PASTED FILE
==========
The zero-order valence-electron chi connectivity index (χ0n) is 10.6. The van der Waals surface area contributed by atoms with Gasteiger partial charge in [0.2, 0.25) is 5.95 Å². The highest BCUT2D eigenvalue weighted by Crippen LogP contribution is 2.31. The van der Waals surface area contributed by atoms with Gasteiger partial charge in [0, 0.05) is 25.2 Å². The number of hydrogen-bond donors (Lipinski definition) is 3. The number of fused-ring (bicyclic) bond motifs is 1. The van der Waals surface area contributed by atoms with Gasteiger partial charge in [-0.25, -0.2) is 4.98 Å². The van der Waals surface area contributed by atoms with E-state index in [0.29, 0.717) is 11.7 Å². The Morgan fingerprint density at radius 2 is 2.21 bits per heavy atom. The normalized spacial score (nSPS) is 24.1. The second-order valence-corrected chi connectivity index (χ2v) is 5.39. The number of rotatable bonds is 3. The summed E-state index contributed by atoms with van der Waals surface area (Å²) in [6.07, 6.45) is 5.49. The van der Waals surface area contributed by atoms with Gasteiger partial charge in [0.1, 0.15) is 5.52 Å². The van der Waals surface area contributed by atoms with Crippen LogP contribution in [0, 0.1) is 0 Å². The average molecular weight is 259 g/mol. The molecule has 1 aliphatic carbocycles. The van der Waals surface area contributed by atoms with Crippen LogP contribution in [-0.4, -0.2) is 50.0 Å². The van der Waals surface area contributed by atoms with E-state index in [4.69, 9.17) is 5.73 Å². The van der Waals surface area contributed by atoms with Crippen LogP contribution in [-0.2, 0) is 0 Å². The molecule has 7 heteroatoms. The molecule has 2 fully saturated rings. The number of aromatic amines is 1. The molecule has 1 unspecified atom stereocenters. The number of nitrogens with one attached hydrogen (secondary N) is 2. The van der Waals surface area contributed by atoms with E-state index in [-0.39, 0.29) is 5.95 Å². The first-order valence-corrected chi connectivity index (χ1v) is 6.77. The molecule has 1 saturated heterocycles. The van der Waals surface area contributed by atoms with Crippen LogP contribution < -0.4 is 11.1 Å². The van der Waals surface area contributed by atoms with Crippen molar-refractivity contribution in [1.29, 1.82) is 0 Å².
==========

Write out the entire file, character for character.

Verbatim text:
The zero-order valence-electron chi connectivity index (χ0n) is 10.6. The van der Waals surface area contributed by atoms with Gasteiger partial charge in [0.2, 0.25) is 5.95 Å². The highest BCUT2D eigenvalue weighted by Crippen LogP contribution is 2.31. The van der Waals surface area contributed by atoms with Gasteiger partial charge in [0, 0.05) is 25.2 Å². The number of hydrogen-bond donors (Lipinski definition) is 3. The number of fused-ring (bicyclic) bond motifs is 1. The van der Waals surface area contributed by atoms with Gasteiger partial charge in [-0.25, -0.2) is 4.98 Å². The van der Waals surface area contributed by atoms with E-state index in [0.29, 0.717) is 11.7 Å². The Morgan fingerprint density at radius 2 is 2.21 bits per heavy atom. The normalized spacial score (nSPS) is 24.1. The second-order valence-corrected chi connectivity index (χ2v) is 5.39. The number of rotatable bonds is 3. The summed E-state index contributed by atoms with van der Waals surface area (Å²) in [6.07, 6.45) is 5.49. The van der Waals surface area contributed by atoms with Gasteiger partial charge in [0.1, 0.15) is 5.52 Å². The van der Waals surface area contributed by atoms with Crippen LogP contribution in [0, 0.1) is 0 Å². The average molecular weight is 259 g/mol. The molecule has 1 aliphatic carbocycles. The van der Waals surface area contributed by atoms with Crippen LogP contribution in [-0.4, -0.2) is 50.0 Å². The van der Waals surface area contributed by atoms with E-state index in [4.69, 9.17) is 5.73 Å². The van der Waals surface area contributed by atoms with Crippen LogP contribution in [-0.2, 0) is 0 Å². The molecule has 7 heteroatoms. The molecule has 2 fully saturated rings. The number of aromatic amines is 1. The molecule has 1 unspecified atom stereocenters. The number of nitrogens with one attached hydrogen (secondary N) is 2. The van der Waals surface area contributed by atoms with E-state index in [-0.39, 0.29) is 5.95 Å². The first-order valence-corrected chi connectivity index (χ1v) is 6.77. The molecule has 1 saturated heterocycles. The van der Waals surface area contributed by atoms with Crippen LogP contribution < -0.4 is 11.1 Å². The van der Waals surface area contributed by atoms with Crippen molar-refractivity contribution in [1.29, 1.82) is 0 Å².